Wealthiest cities don’t necessarily feel the best: Rabobank research
New research by Rabobank into how people perceive their prosperity reveals discrepancies both between and within municipalities, with people living in the wealthiest cities not necessarily seeing themselves as the most well off.
‘It’s important to look below GDP at the regional level,’ said Otto Raspe, an economist with RaboResearch who oversaw the study.
‘Amsterdam is one of the Netherlands’—and Europe’s—most dynamic economic regions, but its inequality in welfare makes it unbalanced and means it’s below average in terms of broad welfare.’
Broad welfare is another way of measuring people’s well-being, moving beyond what they produce, consume and earn to include other measures of prosperity such as health, personal development and safety. It looks at the economic and social aspects of people’s lives and the balance between them. There are 11 categories defined by the Rabobank economists: work-life balance, perceived life satisfaction, housing, education, the environment and social contact among them.
‘Very often in science and international debate, GDP is used as a welfare indicator,’ said Raspe. ‘That’s good to compare economies, but it doesn’t reflect people’s values.’
Rabobank’s research, released on Tuesday, was based on interviews with 10,000 people throughout the Netherlands. ‘Even in a small country, there is quite a large difference in broad welfare,’ said Raspe.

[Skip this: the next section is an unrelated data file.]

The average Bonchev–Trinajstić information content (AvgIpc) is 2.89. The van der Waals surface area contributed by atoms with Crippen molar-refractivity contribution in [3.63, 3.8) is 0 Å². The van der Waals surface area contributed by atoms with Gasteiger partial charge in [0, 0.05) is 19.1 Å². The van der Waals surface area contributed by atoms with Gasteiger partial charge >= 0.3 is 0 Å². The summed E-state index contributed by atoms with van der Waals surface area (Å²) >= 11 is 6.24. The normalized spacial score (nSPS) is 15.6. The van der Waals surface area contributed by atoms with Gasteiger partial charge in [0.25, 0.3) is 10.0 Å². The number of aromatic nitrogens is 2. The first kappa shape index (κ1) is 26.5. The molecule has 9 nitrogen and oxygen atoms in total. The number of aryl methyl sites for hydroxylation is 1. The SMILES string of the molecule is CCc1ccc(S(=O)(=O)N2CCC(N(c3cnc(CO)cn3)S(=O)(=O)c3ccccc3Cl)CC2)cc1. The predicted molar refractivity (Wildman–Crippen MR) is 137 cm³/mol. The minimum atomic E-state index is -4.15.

When only a few people profit from a strong economy, or when an economy’s competitive practices hurt the environment, said Raspe, welfare is out of whack. People are less happy in Amsterdam than Twente, he said, despite the economic prowess of the Dutch capital. Happiness is one of the 11 indicators.
That seems to back up the latest Quality of Life Index by cost-of-living database Numbeo. The Hague ranks third in terms of quality of life, while technology hub Eindhoven stands at number 10. Amsterdam, by contrast, is ranked 39th.
Think globally, act locally
‘Policy makers should be focused on place-based policy,’ said Raspe. ‘Currently, Dutch policy looks at general economics as if the challenges and opportunities are the same in all regions. They’re not.’
Rabobank’s study is meant to help policy makers with regional decision-making and guide the bank’s investment strategies.
‘People want education, good jobs and clean air, but it differs depending on the region,’ he said. ‘The way forward is to provide insight into what they want and where and to the challenges people face to a good life.’
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